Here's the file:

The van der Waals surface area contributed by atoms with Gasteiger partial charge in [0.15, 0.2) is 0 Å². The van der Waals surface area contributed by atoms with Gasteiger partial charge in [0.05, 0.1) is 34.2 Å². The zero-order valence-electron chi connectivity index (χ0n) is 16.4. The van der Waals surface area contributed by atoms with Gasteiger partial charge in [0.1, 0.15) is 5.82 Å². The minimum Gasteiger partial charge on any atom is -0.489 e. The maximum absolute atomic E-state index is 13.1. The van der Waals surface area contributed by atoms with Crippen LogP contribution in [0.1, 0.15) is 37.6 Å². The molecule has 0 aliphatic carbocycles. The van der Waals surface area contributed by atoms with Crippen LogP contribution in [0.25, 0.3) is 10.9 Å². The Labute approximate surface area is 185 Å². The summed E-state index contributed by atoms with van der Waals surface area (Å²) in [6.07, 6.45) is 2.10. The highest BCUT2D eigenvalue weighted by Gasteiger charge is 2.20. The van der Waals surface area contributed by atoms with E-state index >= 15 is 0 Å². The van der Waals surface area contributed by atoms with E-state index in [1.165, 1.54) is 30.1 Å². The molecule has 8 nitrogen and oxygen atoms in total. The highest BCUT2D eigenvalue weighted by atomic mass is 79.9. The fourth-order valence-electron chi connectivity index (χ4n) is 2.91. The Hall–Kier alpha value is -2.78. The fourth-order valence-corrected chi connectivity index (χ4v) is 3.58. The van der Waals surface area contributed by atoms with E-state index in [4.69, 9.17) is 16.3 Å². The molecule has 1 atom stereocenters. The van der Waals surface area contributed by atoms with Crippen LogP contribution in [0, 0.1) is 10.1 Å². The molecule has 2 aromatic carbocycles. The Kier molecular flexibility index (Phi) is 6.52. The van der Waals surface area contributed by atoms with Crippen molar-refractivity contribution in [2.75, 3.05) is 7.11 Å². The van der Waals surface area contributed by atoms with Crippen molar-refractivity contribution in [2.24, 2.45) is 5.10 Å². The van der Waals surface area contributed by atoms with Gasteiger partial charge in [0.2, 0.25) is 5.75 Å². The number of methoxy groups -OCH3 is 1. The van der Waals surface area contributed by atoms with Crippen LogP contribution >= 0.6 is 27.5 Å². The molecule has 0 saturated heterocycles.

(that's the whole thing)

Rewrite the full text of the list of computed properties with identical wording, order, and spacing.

The van der Waals surface area contributed by atoms with Gasteiger partial charge in [0.15, 0.2) is 0 Å². The van der Waals surface area contributed by atoms with Gasteiger partial charge in [0.05, 0.1) is 34.2 Å². The zero-order valence-electron chi connectivity index (χ0n) is 16.4. The van der Waals surface area contributed by atoms with Gasteiger partial charge in [0.1, 0.15) is 5.82 Å². The minimum Gasteiger partial charge on any atom is -0.489 e. The maximum absolute atomic E-state index is 13.1. The van der Waals surface area contributed by atoms with Crippen LogP contribution in [0.1, 0.15) is 37.6 Å². The molecule has 0 aliphatic carbocycles. The van der Waals surface area contributed by atoms with Crippen LogP contribution in [0.25, 0.3) is 10.9 Å². The Labute approximate surface area is 185 Å². The summed E-state index contributed by atoms with van der Waals surface area (Å²) in [6.07, 6.45) is 2.10. The highest BCUT2D eigenvalue weighted by Gasteiger charge is 2.20. The van der Waals surface area contributed by atoms with E-state index >= 15 is 0 Å². The van der Waals surface area contributed by atoms with E-state index in [1.165, 1.54) is 30.1 Å². The molecule has 8 nitrogen and oxygen atoms in total. The highest BCUT2D eigenvalue weighted by atomic mass is 79.9. The fourth-order valence-electron chi connectivity index (χ4n) is 2.91. The Hall–Kier alpha value is -2.78. The fourth-order valence-corrected chi connectivity index (χ4v) is 3.58. The van der Waals surface area contributed by atoms with E-state index in [4.69, 9.17) is 16.3 Å². The molecule has 1 atom stereocenters. The van der Waals surface area contributed by atoms with Crippen LogP contribution in [0, 0.1) is 10.1 Å². The molecule has 2 aromatic carbocycles. The Kier molecular flexibility index (Phi) is 6.52. The van der Waals surface area contributed by atoms with Crippen molar-refractivity contribution in [2.75, 3.05) is 7.11 Å². The van der Waals surface area contributed by atoms with Crippen molar-refractivity contribution in [2.24, 2.45) is 5.10 Å². The van der Waals surface area contributed by atoms with Gasteiger partial charge in [0.2, 0.25) is 5.75 Å². The number of methoxy groups -OCH3 is 1. The van der Waals surface area contributed by atoms with Crippen LogP contribution >= 0.6 is 27.5 Å². The molecule has 0 saturated heterocycles.